As Lear would observe, television did not yet exist when he was born, and he has lived long enough to see broadcast television lose its central place in the American imagination. But when television was dominant, Lear was dominant, and he had a big agenda. He wanted to change America, and he did.
Historian Kathryn Montgomery once observed, “In the war for the American mind, entertainment programs have become political territory.” But it was not always so. The most watched television program of the 1960s was The Beverly Hillbillies. In a study of American television, Dennis Tredy points to the fact that 1960s programming was dominated by two genres: rural comedies (The Andy Griffith Show, Gomer Pyle, Green Acres, Petticoat Junction) and odd-ball comedies that strictly avoided politics and often avoided reality as well (Mister Ed, My Mother the Car, I Dream of Jeannie, My Favorite Martian, The Munsters, and The Addams Family).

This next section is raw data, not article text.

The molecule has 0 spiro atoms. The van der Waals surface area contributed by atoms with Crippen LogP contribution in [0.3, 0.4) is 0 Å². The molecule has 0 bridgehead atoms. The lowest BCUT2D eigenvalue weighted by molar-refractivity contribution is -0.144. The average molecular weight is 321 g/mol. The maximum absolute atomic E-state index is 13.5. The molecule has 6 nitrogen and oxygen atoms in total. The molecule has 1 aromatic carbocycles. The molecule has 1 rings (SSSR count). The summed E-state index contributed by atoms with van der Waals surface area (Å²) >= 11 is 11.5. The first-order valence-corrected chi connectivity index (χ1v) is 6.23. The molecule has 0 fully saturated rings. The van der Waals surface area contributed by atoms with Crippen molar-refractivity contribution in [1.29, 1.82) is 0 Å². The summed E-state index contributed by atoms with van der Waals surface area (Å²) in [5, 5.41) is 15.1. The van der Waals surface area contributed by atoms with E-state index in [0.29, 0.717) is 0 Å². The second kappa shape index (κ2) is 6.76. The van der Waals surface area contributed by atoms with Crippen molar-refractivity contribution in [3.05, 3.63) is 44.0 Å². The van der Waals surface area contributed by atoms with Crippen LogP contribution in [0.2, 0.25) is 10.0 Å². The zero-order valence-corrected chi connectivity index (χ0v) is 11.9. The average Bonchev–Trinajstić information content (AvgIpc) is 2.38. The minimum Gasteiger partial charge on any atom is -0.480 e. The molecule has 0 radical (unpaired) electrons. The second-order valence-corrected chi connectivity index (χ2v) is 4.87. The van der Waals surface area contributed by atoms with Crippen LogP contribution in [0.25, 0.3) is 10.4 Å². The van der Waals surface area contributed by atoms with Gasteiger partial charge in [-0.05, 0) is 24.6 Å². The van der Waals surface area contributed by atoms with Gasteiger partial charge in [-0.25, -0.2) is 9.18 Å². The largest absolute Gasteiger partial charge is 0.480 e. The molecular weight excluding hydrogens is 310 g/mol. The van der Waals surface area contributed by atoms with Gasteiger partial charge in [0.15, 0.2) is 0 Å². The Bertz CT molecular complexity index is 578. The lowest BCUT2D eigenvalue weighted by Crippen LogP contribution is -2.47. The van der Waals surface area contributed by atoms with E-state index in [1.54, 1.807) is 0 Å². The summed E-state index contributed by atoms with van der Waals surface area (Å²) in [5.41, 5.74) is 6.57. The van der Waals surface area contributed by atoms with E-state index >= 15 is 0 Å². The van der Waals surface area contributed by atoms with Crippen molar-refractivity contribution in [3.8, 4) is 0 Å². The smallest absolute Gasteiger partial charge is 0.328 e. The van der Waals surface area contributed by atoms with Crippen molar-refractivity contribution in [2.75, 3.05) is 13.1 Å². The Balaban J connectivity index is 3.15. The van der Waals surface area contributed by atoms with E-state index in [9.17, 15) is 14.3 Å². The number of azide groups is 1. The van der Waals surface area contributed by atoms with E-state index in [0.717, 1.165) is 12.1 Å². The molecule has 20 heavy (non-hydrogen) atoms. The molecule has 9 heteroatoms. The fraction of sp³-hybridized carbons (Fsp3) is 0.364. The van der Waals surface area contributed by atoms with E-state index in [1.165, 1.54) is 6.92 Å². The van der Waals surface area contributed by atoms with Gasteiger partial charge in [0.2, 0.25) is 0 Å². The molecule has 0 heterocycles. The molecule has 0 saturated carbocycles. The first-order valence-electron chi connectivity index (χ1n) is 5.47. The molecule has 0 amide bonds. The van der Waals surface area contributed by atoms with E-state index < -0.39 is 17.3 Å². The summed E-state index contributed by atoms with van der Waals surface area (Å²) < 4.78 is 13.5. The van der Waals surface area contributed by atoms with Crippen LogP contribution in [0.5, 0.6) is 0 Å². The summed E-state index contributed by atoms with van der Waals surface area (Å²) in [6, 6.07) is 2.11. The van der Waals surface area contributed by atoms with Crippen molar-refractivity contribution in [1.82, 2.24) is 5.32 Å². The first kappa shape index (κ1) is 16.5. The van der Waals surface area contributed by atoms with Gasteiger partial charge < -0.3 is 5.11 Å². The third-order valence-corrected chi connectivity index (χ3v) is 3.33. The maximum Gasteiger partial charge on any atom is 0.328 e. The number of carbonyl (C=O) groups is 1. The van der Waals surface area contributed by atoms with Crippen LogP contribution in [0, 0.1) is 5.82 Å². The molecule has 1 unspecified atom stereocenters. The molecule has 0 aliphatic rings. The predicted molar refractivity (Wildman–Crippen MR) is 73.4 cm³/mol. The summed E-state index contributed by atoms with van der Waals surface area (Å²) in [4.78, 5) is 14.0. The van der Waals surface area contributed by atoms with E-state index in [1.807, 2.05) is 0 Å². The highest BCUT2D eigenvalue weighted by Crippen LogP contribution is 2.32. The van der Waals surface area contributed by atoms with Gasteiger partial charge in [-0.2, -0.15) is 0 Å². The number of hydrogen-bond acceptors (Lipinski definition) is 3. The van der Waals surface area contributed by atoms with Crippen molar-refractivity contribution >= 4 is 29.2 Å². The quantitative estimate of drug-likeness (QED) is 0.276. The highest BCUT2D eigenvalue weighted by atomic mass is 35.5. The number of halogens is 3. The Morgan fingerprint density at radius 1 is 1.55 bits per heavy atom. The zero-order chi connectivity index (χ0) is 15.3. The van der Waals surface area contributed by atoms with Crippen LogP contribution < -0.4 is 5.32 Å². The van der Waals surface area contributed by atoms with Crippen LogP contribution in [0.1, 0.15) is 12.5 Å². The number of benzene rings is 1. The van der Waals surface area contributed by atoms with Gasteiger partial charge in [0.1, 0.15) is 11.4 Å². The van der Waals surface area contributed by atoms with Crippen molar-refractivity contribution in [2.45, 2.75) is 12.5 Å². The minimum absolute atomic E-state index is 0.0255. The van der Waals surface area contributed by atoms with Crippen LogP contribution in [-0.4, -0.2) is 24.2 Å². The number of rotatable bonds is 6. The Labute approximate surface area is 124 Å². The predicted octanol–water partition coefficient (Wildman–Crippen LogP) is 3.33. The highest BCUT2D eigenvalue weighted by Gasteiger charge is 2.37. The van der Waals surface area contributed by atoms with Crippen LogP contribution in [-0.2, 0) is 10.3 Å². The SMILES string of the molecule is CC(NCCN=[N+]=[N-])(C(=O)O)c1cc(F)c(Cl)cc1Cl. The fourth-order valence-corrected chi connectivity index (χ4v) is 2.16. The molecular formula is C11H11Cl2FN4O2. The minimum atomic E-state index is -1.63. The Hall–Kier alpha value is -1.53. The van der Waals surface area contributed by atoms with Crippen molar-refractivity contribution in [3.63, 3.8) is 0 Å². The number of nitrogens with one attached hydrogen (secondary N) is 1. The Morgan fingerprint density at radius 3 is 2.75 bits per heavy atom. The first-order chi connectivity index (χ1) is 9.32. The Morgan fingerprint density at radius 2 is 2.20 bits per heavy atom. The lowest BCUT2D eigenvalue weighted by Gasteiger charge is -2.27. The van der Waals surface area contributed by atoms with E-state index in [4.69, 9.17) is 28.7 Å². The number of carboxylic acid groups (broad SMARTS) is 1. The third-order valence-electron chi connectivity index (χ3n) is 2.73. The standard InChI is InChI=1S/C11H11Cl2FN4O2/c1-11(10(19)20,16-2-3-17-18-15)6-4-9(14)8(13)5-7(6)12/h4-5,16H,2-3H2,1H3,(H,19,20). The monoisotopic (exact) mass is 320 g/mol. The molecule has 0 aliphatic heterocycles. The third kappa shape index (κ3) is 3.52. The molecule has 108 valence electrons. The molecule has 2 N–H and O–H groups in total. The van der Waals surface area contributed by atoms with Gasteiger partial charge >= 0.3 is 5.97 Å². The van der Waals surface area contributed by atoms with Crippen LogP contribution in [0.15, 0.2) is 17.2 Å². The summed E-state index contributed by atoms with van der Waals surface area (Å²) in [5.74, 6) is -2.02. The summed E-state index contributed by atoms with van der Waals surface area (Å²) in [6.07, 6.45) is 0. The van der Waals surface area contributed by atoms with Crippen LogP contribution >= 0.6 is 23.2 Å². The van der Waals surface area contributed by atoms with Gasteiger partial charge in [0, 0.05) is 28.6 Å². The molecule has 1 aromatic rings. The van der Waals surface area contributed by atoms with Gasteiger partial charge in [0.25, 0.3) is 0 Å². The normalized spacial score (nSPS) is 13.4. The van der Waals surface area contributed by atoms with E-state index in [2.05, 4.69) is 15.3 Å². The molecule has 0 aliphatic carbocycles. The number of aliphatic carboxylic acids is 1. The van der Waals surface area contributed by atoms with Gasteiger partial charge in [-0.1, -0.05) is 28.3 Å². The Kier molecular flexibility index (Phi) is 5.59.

When television was dominant, Lear was dominant, and he had a big agenda. He wanted to change America, and he did.
Driven by his liberal passions and a determination to force political change through television, Lear built a progressivist empire, eventually championing causes that ranged from abortion to sexual liberation, feminism, and the welfare state. Lear was also insistent upon pushing boundaries in terms of what broadcast standards would allow and the public would accept. In one famous episode, he deliberately poked at both standards and conventions by using the noise of a loud flushing toilet on All in the Family before his character Archie Bunker entered the room. It was so shocking that critics named it “the flush heard round the world.” It would be heard again and again.
Happy 100th Birthday to the one-and-only Norman Lear. You are a gift to the world and a role model to yours truly! pic.twitter.com/dZKn1ChQvB
— Arthur Albert (@ArthurAlbertTV) July 27, 2022